I was shocked, dismayed but not surprised when President Trump called COVID-19 the “Chinese” virus. It is a well-used political tactic to place blame on a race or ethnic group for any problems that might arise — economic, political, health-related or otherwise.
I thought, here we go again. Instead of the last oldie but goodie the president invoked, “go back to where you came from,” he and some other Republican leaders attributed the coronavirus to a whole group of people. Their rationale being that the virus came from Chi-nah! (pronunciation and emphasis the president used in his press conference).
In American history the use of race- or ethnic-based terminology in a political crisis is not new. It has been a well-used tool in the political toolbox when a scapegoat is needed. Our president has repeatedly used this tried-and-true tactic.
So, as a media outlet showed that the president crossed out “corona” and replaced it with “Chinese” in his notes describing the virus that we were going to war with, the political stage was being set. If things don’t go well, as they didn’t in his mishandling of the beginning of the COVID-19 crisis, he now has someone to blame. Someone or something he can redirect criticism toward if he needs a scapegoat if things go bad.
But in all fairness, I was equally shocked and this time surprised when President Trump in his March 23 evening presser called COVID-19 a “virus,” not a Chinese virus. He also said Asian Americans are an amazing people and the spread of the virus is not their fault in any way, shape or form.
After pushback from all corners of the community and society, the president altered his racist narrative with an enlightened statement of reconciliation. This is counter to his usual posture and actions, where by he never takes anything he says back and usually doubles down.
Maybe we have some clout on the political playing field. Maybe someone in the administration can talk the president off the political ledge that he repeatedly goes out on when it comes to immigration, race relations and international relations. Nah, to the latter.
Consistently in American history, three things can be assured if there is a political problem that needs to be addressed as it relates to Asians and this country:
One, the powers that be will not hesitate to use a group of people to blame problems on. In other words, use as a convenient scapegoat.
Two, when it comes to problems with an Asian country on the international scene. it affects and taints the relationship with Asians on the domestic scene. In other words, it affects Asian Americans.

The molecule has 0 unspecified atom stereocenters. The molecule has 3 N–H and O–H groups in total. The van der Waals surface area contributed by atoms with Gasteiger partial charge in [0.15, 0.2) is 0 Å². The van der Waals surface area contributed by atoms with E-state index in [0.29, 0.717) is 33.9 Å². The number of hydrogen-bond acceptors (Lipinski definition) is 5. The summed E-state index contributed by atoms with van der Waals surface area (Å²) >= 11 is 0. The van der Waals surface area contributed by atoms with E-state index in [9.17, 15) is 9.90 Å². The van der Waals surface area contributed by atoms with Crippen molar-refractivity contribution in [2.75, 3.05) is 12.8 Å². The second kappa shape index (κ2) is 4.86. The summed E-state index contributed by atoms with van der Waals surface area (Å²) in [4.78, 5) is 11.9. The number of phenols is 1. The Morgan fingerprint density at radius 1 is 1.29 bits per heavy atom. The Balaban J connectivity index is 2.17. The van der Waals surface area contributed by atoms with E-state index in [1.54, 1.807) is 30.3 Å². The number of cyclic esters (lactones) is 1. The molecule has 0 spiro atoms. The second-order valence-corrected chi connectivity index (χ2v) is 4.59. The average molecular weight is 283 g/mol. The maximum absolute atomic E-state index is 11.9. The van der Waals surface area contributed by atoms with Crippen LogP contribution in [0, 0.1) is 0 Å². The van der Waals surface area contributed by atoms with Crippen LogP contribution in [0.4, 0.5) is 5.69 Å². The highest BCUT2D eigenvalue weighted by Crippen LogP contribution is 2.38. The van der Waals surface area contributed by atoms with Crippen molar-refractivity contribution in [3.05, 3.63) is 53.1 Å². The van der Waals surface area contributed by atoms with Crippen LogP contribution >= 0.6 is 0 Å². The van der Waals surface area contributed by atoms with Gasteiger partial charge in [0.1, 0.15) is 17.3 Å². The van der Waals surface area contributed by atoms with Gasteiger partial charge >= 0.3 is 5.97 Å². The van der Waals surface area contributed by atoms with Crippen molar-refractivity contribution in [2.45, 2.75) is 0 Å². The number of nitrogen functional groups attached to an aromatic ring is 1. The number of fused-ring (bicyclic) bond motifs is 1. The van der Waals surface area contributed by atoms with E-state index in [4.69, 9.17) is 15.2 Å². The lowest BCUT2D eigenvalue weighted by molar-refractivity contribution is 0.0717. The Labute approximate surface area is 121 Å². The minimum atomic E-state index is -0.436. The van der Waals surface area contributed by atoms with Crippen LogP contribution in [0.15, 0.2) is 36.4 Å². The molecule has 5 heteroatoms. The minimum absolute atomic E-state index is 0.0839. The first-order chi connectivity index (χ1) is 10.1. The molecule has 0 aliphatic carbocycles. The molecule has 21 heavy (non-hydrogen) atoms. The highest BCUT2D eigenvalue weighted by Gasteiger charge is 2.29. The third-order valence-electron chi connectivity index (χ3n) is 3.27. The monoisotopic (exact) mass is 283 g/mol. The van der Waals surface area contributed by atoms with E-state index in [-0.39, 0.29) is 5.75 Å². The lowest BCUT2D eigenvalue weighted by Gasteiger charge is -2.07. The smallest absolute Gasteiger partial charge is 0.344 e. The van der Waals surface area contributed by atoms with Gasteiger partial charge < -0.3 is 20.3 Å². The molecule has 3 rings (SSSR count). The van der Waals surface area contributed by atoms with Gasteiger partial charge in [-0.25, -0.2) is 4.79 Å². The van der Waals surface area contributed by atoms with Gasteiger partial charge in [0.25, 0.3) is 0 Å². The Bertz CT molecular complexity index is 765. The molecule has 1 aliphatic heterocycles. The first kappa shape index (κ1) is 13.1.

Three, non-Asians in America can’t tell the difference between one Asian group and another (oftentimes, neither can I). So, they lump us all together. Consequently, if there is any anti-Asian sentiment in the air it doesn’t matter if it’s with mainland China, Hong Kong, Taiwan, South Korea, North Korea, Japan, Southeast Asia, the Philippines and on and on — it affects all Asians.
Calling COVID-19 the Chinese virus and attributing it to a whole group of people is just like saying that the president is a racist and white. Does that mean all white people must be racist? Thank goodness the vast majority of people don’t subscribe to that kind of logic, but it’s equally unfortunate that the president of our country invoked such thinking, which gives tacit approval to acting out on such ugly thoughts.
But in one of the last worldwide crises, the Great Depression, the Republican incumbent president at the time mishandled and woefully underestimated the impact of the situation. He, President Herbert Hoover, was voted out of office and the newly elected Democratic president, Franklin Delano Roosevelt, took the bull by the horns and resolved the issues at hand. Just saying.
Also, relative to President Roosevelt, when confronted by the crisis of WWII he relied on said scapegoat tactics to incarcerate Japanese Americans in concentration camps. The result of using the similar race- and ethnic-based rhetoric that the Trump Administration has used.
So, is it a Republican or Democratic tactic? Unfortunately, it’s American as apple pie. But there is a fourth assured response during a crisis in America. Good folks, the overwhelming majority of Americans, will stand up for what’s right, fair and just.
Maybe we’re flattening the curve not only on the coronavirus but racism as well.
Warren Furutani is a former member of the State Assembly and served on the Los Angeles Unified School District Board of Education and Los Angeles Community College District Board of Trustees. Opinions expressed are not necessarily those of The Rafu Shimpo.